Crysis 2, the latest graphical powerhouse from developer Crytek, marks a number of firsts for the developer. For the first time they have left the lush tropical setting and moved to the urban jungle of New York city, providing a number of gameplay changes from previous games in the city. Crysis 2 also marks the first time the developer has targeted the console platforms as well as the PC. This decision was met with some disappointment from some of the PC gamer elitists. All of Crytek’s previous games focused on pushing PC graphics technology as far as it could go, resulting in games that looked absolutely stunning but required thousands of dollars of PC hardware to run adequately. PC gamers often used these games as showpieces for their gaming rigs, using them as an example of why PC gaming was superior to the consoles. The disappointment was based on the assumption that by developing the game for the consoles, the PC version would suffer due to the rather old console hardware.
It would seem that in the process of optimizing the game to run on the older console hardware has resulted in much more reasonable system requirements on the PC then the previous Crysis games. I was able to run Crysis 2 on my somewhat modest gaming PC at the maximum graphics setting with very smooth frame rates. This same computer still has the occasional slowdowns running Crysis 1 at maximum graphics settings, and that game is a few years old at this point. That is not to say that the game doesn’t push graphics hardware like the first Crysis did. This game looks absolutely phenomenal, easily winning the category of best looking game this year. In fact, every aspect of the presentation is impressive. New York city is almost photo-realistic at times, and the scope of all of the environments is truly impressive. Character faces look lifelike, and the animation is fluid and natural. The visual presentation here is second to none, and the fact that the game runs on consoles is an equally impressive feat. The PC version of the game is the best looking of them all, but the Xbox 360 and PS3 versions look great as well. Whatever platform you play Crysis 2 on, know that it is the most impressive looking game around. The only disappointment with the presentation was some issues with 5.1 surround sound mixing. Dialog coming out of the rear channels was often too quiet, even when the character speaking was only a few feet back.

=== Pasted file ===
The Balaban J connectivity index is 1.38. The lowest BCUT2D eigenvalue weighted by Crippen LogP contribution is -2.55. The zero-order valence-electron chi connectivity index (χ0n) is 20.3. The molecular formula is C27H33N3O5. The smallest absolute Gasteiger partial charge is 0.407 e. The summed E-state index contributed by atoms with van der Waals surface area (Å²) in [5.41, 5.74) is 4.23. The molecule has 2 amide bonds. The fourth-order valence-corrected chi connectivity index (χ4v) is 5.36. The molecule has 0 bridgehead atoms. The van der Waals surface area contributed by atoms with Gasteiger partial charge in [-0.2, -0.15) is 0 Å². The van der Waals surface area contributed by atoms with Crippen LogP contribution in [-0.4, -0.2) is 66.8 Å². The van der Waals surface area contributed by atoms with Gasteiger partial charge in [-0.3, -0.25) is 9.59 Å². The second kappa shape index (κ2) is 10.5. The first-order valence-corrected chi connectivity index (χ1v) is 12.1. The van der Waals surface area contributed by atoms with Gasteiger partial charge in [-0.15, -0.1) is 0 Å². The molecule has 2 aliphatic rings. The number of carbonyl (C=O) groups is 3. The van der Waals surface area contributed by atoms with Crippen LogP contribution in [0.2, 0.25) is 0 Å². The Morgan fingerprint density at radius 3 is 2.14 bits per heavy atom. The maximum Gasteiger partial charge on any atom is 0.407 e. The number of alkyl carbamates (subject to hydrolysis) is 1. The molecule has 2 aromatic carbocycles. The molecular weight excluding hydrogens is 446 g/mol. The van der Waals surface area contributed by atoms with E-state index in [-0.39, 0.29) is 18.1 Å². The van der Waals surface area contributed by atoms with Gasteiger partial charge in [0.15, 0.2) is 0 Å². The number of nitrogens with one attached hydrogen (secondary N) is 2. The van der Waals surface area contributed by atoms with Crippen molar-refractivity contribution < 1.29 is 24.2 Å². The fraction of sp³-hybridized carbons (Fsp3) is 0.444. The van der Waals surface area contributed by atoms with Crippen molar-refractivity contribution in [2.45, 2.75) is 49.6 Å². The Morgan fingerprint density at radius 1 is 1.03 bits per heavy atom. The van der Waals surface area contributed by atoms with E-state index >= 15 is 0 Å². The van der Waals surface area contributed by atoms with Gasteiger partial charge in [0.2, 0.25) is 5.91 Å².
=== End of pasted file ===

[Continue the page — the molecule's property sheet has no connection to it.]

Moving the game from the jungle to the city has resulted in a few gameplay changes over the previous two entries in the series. The environments in the previous games were pretty wide open, allowing for numerous ways to approach each enemy encounter, places to hide, and tactics to take. The open-ended level design of Crysis 2 has been scaled back a bit, as you have fewer opportunities fighting in city streets then in dense vegetation filled jungles. The tradeoff here is that the city provides a bit of verticality that the other games never had. There are lots of things to climb in the city, providing lots of opportunities to take the high ground and work your way around patrols. The setting also provides a lot more cover to take advantage of, with abandoned cars, signs, benches, and other things placed all over.
You still have the same weapon customization options available as you would expect. You can attach an assortment of scopes, silencers, laser sights, and launchers to many of the weapons, increasing their usefulness in multiple combat scenarios. The suit abilities are back, but this time you can customize those as well. Taking down the alien enemies in the game provides you with “nano catalysts” to spend on suit upgrades. These upgrades have affects such as reducing the energy drain while cloaked, adding tracers to bullets fired at you, increasing the damage you can absorb, and providing you with more air control when falling. You can only have a few of these upgrades activated at a time, and the proper selection of upgrades in the right situation can make your life a lot easier.
The suit has also been streamlined a bit, and the game is better for it. Instead of having to manually switch between speed and strength, they automatically kick in when you want them. Holding down the sprint button activates speed, draining energy as you run really fast. Holding down the jump button will automatically activate strength, allowing you to jump many feet into the air. The suit controls much more naturally now, allowing you to stay in the combat at all times instead of fumbling with a radial menu when you need to switch abilities.